This paper analyzes whether taxation can be successfully used to reduce the incidence of labor informality and achieve higher equality in a globalized economy. To this purpose, it develops a two-area model: a developed country and an emerging country. The two areas differ according to the size of the informal sector, which is characterized by a more flexible labor market and lower productivity. To illustrate the potential role of taxation in achieving a more fair income distribution, the paper introduces a trade shock to simulate the effects of trade liberalization. Trade expansion has often been blamed for leading to an expansion of the informal sector and a widening of wage income disparities. In this context, the paper analyzes whether a budget-neutral tax reform – switching the tax burden from payroll taxes paid by firms operating in the formal sector to a consumption tax – can mitigate possible adverse effects of trade liberalization and support labor formalization. The effects of taxation are seen in the context of the trade-offs between growth, labor formality and equity. The analysis suggests that small improvements in formalization, resulting from the tax reform, come at the cost of widening income inequality. To reduce the incidence of low-quality jobs, tax policy interventions should go hand in hand with more effective social protection systems and labor laws.
The paper studies the influence of linguistic proximity on the labour market outcomes of the asylum population. Asylum seekers are randomly assigned to a location upon arrival in Switzerland. Switzerland is divided by the dominant language spoken in each municipality, either German or Romance (French and Italian) languages. Using an administrative dataset, I compare the outcomes of asylum seekers from different countries from 2010 to 2014. I find that linguistic proximity increases employment, especially among the earlier arrival cohorts. I find neither discernible effect of proximity to English on economic integration nor differences in outcomes across language regions. These findings provide descriptive evidence in support of acquiring local languages.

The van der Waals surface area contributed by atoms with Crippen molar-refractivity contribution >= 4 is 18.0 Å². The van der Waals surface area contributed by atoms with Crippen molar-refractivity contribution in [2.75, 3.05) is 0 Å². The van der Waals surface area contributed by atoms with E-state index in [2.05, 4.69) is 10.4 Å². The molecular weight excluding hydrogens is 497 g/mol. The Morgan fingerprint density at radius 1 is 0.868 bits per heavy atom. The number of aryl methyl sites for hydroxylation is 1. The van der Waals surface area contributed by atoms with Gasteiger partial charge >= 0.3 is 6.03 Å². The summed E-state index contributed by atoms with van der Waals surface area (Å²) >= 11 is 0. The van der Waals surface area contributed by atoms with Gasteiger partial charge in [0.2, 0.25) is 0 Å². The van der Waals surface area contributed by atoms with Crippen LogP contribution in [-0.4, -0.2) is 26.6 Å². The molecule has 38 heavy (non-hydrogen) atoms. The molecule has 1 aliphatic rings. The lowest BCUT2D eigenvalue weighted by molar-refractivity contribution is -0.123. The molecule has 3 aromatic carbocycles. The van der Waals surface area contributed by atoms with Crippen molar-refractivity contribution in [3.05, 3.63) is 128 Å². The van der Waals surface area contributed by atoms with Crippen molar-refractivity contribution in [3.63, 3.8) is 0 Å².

In the last decades, the world economy is facing a massive rise in automation, robotics and Artificial Intelligence (AI) which, according to some analysts, could lead to significant job losses or job polarization and hence widen income and wealth disparities. This scenario may impede the achievement of the Sustainable Development Goal 8 (SDG 8). In this context, the role of government and regulation becomes crucial in order to prevent an undesirable scenario, where technological change, namely automation and AI, comes at the cost of mass unemployment and growing inequality. This paper focuses on the role of taxation as a possible tool for sharing the gains from automation and AI. Nowadays, advances in technology may have a direct impact on tax systems, which should be re-adapted to take into account new forms of jobs and new business models. The paper discusses pros and cons of several possible solutions and then compares progresses achieved in different countries. Concerning robot tax and digital taxes there are already some concrete steps undertaken both at national and international level, while other proposals remain still nebulous. Of course, taxation per se, and any single policy in general, is not sufficient to achieve a more inclusive and equal growth. It is instead crucial to create synergies across policies and a strong link between employment creation strategies, redistributive policies, skill development and social protection systems.